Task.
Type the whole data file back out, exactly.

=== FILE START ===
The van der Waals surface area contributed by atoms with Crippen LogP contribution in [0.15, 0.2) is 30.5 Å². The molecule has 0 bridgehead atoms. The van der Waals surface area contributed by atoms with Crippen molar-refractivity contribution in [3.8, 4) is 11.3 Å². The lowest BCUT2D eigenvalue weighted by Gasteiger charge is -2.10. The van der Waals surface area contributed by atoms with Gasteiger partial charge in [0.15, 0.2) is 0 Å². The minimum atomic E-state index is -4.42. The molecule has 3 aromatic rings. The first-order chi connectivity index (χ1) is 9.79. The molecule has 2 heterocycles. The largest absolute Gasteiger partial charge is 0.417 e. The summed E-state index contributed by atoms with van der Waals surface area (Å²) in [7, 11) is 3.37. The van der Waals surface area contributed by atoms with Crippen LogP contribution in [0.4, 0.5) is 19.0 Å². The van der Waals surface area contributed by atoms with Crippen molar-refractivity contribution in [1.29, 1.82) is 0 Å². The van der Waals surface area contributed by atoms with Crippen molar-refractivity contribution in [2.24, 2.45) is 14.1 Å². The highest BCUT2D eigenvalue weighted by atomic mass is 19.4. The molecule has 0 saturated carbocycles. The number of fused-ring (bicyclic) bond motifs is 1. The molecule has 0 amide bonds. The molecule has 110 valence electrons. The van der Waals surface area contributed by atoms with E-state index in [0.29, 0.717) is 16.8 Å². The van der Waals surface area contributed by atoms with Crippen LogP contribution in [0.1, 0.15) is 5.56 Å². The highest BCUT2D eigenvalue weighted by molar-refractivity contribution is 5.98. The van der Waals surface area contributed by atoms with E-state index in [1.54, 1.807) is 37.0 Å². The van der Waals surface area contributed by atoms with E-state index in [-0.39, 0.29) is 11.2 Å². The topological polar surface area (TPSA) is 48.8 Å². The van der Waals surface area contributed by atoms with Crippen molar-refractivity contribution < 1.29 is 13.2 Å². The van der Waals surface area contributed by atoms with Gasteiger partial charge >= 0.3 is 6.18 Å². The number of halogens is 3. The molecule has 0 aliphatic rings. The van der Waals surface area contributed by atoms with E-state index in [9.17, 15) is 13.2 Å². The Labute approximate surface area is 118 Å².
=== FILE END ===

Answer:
The van der Waals surface area contributed by atoms with Crippen LogP contribution in [0.15, 0.2) is 30.5 Å². The molecule has 0 bridgehead atoms. The van der Waals surface area contributed by atoms with Crippen molar-refractivity contribution in [3.8, 4) is 11.3 Å². The lowest BCUT2D eigenvalue weighted by Gasteiger charge is -2.10. The van der Waals surface area contributed by atoms with Gasteiger partial charge in [0.15, 0.2) is 0 Å². The minimum atomic E-state index is -4.42. The molecule has 3 aromatic rings. The first-order chi connectivity index (χ1) is 9.79. The molecule has 2 heterocycles. The largest absolute Gasteiger partial charge is 0.417 e. The summed E-state index contributed by atoms with van der Waals surface area (Å²) in [7, 11) is 3.37. The van der Waals surface area contributed by atoms with Crippen LogP contribution in [0.4, 0.5) is 19.0 Å². The van der Waals surface area contributed by atoms with Crippen molar-refractivity contribution in [1.29, 1.82) is 0 Å². The van der Waals surface area contributed by atoms with Crippen molar-refractivity contribution in [2.24, 2.45) is 14.1 Å². The highest BCUT2D eigenvalue weighted by atomic mass is 19.4. The molecule has 0 saturated carbocycles. The number of fused-ring (bicyclic) bond motifs is 1. The molecule has 0 amide bonds. The molecule has 110 valence electrons. The van der Waals surface area contributed by atoms with E-state index in [0.29, 0.717) is 16.8 Å². The van der Waals surface area contributed by atoms with Crippen LogP contribution in [0.1, 0.15) is 5.56 Å². The highest BCUT2D eigenvalue weighted by molar-refractivity contribution is 5.98. The van der Waals surface area contributed by atoms with E-state index in [1.54, 1.807) is 37.0 Å². The van der Waals surface area contributed by atoms with E-state index in [-0.39, 0.29) is 11.2 Å². The topological polar surface area (TPSA) is 48.8 Å². The van der Waals surface area contributed by atoms with Crippen molar-refractivity contribution < 1.29 is 13.2 Å². The van der Waals surface area contributed by atoms with Gasteiger partial charge >= 0.3 is 6.18 Å². The number of halogens is 3. The molecule has 0 aliphatic rings. The van der Waals surface area contributed by atoms with E-state index in [9.17, 15) is 13.2 Å². The Labute approximate surface area is 118 Å².